Constraints are not just static, non-dynamic blocks on the road. Like anything else in life, they are what they take them to be. Even in a strictly material sense, it remains the fact. Let me make myself clear with an example. Time is a common constraint that operates on the resource side of the system equilibrium. When considered in a conventional sense, the problem of lack of time may be identified as a reason for making changes in factors totally irrelevant in identifying the real issue. You may consider revising the specifications that will not be ‘seen’ by the client as a way of dealing with this constraint. You might have the nerve to negotiate the project scope with the client or press for new budgetary allocations. All these solutions are offsprings of the traditional paradigm that time constraint can not be dealt with.

Now, let’s have a look at how the process of constraint identification take a different dimension with the new thinking. New thinking is that constraints can be acted on and changed or modified.

Faced with a time constraint, how many of you as project managers have you ever stopped to answer this question: How do we define this particular time constraint we have ? Is it a problem with time absolute in a universal sense or is it about number of useful goal units we produce? If it is about goal units, what should I look at closely ? Is it a problem about my team not working at the optimum rate? If I identify suboptimal performance of my team as the time constraint, will it help?

Yes. Answer is a big yes. When you face the problem as part of the system and as something that can be changed, the way you identify the constraint will change.

I can quote many examples to prove the point. Remember all those nagging constraints that you had to deal with in your project management life ? Could they be interpreted differently in a more actionable way? What could have been the result?

It requires team effort. First, it has to do with the share values and beliefs of your team members. When the situation is analysed as a team, more valuable insight will spring. The most e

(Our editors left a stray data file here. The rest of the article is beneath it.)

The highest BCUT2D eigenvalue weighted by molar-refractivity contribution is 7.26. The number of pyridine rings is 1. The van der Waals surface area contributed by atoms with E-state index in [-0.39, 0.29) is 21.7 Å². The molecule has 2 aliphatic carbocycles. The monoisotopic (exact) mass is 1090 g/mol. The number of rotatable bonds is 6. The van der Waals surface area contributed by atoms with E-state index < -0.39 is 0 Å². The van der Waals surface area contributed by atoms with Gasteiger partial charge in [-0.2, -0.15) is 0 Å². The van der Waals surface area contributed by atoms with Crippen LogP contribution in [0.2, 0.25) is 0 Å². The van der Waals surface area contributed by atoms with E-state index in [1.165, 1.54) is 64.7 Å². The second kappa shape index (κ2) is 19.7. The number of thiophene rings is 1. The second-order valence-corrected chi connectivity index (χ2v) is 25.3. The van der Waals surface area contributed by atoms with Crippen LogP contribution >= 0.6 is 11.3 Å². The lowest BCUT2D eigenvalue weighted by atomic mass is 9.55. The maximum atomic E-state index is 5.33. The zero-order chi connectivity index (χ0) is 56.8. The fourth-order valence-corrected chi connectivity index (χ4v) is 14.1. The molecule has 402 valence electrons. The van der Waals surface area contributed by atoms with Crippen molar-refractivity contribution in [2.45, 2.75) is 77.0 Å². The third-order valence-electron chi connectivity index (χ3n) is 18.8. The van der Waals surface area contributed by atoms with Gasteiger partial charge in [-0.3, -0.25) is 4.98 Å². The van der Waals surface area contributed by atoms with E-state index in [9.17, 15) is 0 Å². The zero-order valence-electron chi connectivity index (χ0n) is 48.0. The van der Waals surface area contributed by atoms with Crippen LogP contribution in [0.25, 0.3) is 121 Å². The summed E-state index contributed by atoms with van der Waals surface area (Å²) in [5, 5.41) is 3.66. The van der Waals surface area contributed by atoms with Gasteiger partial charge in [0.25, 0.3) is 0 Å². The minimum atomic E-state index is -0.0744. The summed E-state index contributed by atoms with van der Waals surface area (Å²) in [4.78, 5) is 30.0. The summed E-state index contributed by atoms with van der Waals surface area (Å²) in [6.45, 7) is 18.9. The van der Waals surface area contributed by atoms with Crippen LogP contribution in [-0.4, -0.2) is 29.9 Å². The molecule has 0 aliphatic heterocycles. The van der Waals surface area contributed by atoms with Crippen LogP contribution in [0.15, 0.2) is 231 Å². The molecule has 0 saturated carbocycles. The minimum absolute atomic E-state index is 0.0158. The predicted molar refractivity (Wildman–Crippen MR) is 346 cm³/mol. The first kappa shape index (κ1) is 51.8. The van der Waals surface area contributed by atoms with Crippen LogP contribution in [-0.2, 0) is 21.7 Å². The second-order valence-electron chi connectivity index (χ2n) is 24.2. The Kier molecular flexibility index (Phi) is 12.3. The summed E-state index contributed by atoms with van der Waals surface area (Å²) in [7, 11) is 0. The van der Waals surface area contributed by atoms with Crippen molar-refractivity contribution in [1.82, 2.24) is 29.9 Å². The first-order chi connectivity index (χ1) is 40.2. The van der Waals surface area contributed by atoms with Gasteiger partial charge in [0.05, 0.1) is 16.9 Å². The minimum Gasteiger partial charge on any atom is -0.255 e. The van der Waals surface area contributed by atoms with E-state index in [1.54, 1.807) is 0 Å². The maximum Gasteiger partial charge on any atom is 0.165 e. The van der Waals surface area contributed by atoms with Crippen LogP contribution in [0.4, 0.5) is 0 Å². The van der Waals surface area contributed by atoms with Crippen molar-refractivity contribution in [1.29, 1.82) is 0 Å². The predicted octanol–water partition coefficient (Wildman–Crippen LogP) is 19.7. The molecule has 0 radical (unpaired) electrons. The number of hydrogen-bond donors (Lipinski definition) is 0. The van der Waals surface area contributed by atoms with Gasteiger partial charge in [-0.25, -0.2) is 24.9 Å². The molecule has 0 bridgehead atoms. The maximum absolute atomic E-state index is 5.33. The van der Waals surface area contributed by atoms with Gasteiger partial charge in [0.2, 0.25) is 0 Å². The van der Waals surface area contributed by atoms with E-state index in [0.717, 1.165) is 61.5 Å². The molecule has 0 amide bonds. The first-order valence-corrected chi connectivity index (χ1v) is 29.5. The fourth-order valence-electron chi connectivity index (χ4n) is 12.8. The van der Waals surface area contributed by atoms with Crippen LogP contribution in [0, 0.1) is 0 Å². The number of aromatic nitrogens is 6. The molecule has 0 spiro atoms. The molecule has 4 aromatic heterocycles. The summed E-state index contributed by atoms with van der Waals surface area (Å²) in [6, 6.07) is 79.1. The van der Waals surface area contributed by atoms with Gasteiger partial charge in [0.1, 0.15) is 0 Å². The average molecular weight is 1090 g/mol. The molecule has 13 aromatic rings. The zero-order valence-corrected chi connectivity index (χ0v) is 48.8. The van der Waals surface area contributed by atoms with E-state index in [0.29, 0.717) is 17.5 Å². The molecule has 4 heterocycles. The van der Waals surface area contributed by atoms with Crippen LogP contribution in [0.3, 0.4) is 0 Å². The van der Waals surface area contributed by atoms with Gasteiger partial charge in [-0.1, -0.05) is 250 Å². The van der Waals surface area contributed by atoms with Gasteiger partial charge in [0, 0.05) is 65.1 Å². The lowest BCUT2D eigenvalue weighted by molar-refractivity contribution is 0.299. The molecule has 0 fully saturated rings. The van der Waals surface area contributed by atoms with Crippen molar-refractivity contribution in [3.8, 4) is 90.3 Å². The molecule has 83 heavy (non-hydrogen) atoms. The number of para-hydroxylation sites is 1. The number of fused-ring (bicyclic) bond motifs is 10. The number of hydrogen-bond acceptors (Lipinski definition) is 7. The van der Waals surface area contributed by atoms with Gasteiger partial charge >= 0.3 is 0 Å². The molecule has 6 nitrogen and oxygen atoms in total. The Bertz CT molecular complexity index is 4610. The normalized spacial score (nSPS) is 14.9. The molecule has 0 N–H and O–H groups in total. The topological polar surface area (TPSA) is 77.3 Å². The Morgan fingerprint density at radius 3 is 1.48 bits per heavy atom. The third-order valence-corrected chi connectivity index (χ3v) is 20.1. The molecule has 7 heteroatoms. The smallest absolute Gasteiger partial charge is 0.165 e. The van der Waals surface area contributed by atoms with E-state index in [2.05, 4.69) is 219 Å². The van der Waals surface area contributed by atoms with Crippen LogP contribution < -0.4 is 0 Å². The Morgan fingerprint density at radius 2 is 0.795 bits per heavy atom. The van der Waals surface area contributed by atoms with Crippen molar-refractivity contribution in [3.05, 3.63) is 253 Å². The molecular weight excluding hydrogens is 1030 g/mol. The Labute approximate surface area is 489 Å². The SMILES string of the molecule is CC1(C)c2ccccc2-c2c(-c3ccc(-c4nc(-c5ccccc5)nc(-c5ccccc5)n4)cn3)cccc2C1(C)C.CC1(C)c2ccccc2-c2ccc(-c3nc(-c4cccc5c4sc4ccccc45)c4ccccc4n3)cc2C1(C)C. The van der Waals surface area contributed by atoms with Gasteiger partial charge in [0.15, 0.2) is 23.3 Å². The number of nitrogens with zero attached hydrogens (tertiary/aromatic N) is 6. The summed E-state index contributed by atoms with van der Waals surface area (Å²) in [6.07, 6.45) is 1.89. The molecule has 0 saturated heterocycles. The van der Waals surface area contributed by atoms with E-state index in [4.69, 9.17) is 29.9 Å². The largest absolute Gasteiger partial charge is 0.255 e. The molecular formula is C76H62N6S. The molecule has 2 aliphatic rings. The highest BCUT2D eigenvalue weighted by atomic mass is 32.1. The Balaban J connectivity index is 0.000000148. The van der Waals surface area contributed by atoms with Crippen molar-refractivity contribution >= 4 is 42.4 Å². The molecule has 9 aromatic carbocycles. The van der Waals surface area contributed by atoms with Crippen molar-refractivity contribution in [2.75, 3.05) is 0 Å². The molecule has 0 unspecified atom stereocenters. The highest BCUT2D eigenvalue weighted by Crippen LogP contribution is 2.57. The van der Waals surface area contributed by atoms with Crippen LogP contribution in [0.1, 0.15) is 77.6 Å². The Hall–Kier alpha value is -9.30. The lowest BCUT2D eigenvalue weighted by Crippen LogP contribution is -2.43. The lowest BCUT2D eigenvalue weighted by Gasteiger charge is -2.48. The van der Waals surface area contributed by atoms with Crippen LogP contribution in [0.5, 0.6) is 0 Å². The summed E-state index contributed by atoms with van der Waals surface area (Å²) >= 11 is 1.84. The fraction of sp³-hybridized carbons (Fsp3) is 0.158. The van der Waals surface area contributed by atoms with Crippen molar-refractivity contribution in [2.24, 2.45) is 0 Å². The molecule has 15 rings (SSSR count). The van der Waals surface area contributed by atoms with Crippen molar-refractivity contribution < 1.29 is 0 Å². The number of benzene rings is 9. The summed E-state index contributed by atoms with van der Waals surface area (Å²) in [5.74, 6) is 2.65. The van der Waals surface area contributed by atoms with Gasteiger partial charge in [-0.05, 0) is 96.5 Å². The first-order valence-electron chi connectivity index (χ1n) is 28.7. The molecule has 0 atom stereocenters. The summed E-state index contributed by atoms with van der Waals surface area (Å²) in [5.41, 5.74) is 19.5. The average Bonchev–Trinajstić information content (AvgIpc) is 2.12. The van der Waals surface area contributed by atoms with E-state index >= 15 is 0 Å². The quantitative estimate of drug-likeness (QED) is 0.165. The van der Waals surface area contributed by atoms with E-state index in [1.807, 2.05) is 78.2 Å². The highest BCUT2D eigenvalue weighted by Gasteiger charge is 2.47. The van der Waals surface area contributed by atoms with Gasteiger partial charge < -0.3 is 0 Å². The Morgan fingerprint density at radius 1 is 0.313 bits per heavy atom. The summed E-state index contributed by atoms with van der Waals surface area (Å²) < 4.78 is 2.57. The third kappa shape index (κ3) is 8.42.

So, the method is simple. Change your thinking and change your team’s attitude towards constraints. Find the constraint using the conventional wisdom, but interpret it in the empowered new thinking. You will find, I bet, ways to identify constraints that will facilitate adjustment in the systems that will require no sacrifice on the part of stated goals.


Identified constraints need decisions to act on. It is not an overstatement to say that new way of thinking must be given priority here. We need a framework to make decisions. There are seemingly two such framework working here. One dictated by the old paradigm of taking constraints as static roadblocks, which makes the whole decision making process less effective in terms potential ability to change the outcome. The new new thinking will help make decisions about steps to be taken to change based on the assumption that constraints can be changed for the better. Old thinking tries to engineer out the problem while new concept look for ways to engineer in. In other words, it is matter of deciding to remove it or work on it and work through it.

When, in one of the projects I managed, we faced a situation in which the output of an expert programmer was a stumbling block which was affecting the momentum of the entire project. Given the essential nature of the programmer’s output, we have two options in the traditional thinking. One was to hire one more programmer or to slash the project scope. Both options were to engineer out the problem.

We applied the new empowering approach. We needed to work in and engineer in. We had a few brainstorming sessions with the project team. There was only one condition: No one was allowed to find solutions which would affect the scope or budget. Surprisingly enough, we hit it on the head. The programmer analysed his workload and found some programming that other programmers can handle with little training. Two programmers agreed to undergo training and compensate for the excess. Little under two week, crippling constraint disappeared. No one thought of revising project scope or budget.

As the example pointed out clearly, it is the decision we made that matter. Every decision has a support framework of our attitudes. Our attitudes are shaped by our experience, beliefs and our values. If, as the project manager, you can influence your team to have a real shift in their attitudes, outcome will be greatly changed.

Therefore, never ask what decisions you made about the constraint. Always inquire the predominant thinking that went behind the decision, instead. Weaker foundations do not support strong structures.